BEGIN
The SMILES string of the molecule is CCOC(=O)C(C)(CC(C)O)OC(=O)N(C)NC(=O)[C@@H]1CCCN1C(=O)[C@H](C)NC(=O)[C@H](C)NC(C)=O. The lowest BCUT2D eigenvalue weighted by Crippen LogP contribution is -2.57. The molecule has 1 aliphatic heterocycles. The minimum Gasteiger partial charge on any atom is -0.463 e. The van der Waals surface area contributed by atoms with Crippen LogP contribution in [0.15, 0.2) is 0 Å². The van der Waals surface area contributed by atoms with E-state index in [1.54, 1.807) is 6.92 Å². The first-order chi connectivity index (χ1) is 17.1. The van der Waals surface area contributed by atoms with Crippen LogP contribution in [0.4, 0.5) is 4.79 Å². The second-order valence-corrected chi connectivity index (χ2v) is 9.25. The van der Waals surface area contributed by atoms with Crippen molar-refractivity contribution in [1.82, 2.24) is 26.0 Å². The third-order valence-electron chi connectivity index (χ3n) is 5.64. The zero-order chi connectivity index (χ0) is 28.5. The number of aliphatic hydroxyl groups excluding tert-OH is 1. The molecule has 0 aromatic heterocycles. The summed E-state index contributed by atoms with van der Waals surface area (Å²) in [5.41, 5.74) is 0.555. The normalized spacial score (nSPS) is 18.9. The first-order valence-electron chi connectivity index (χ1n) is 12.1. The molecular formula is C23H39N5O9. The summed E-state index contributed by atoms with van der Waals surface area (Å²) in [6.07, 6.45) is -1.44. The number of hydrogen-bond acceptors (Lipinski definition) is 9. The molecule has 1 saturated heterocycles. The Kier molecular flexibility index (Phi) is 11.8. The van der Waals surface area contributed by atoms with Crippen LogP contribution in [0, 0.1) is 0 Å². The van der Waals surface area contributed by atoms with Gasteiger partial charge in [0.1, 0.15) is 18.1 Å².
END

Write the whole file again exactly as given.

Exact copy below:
The SMILES string of the molecule is CCOC(=O)C(C)(CC(C)O)OC(=O)N(C)NC(=O)[C@@H]1CCCN1C(=O)[C@H](C)NC(=O)[C@H](C)NC(C)=O. The lowest BCUT2D eigenvalue weighted by Crippen LogP contribution is -2.57. The molecule has 1 aliphatic heterocycles. The minimum Gasteiger partial charge on any atom is -0.463 e. The van der Waals surface area contributed by atoms with Crippen LogP contribution in [0.15, 0.2) is 0 Å². The van der Waals surface area contributed by atoms with E-state index in [1.54, 1.807) is 6.92 Å². The first-order chi connectivity index (χ1) is 17.1. The van der Waals surface area contributed by atoms with Crippen LogP contribution in [0.4, 0.5) is 4.79 Å². The second-order valence-corrected chi connectivity index (χ2v) is 9.25. The van der Waals surface area contributed by atoms with Crippen molar-refractivity contribution in [1.82, 2.24) is 26.0 Å². The third-order valence-electron chi connectivity index (χ3n) is 5.64. The zero-order chi connectivity index (χ0) is 28.5. The number of aliphatic hydroxyl groups excluding tert-OH is 1. The molecule has 0 aromatic heterocycles. The summed E-state index contributed by atoms with van der Waals surface area (Å²) in [5.41, 5.74) is 0.555. The normalized spacial score (nSPS) is 18.9. The first-order valence-electron chi connectivity index (χ1n) is 12.1. The molecular formula is C23H39N5O9. The summed E-state index contributed by atoms with van der Waals surface area (Å²) in [6.07, 6.45) is -1.44. The number of hydrogen-bond acceptors (Lipinski definition) is 9. The molecule has 1 saturated heterocycles. The Kier molecular flexibility index (Phi) is 11.8. The van der Waals surface area contributed by atoms with Crippen LogP contribution in [0, 0.1) is 0 Å². The van der Waals surface area contributed by atoms with Gasteiger partial charge in [0.1, 0.15) is 18.1 Å².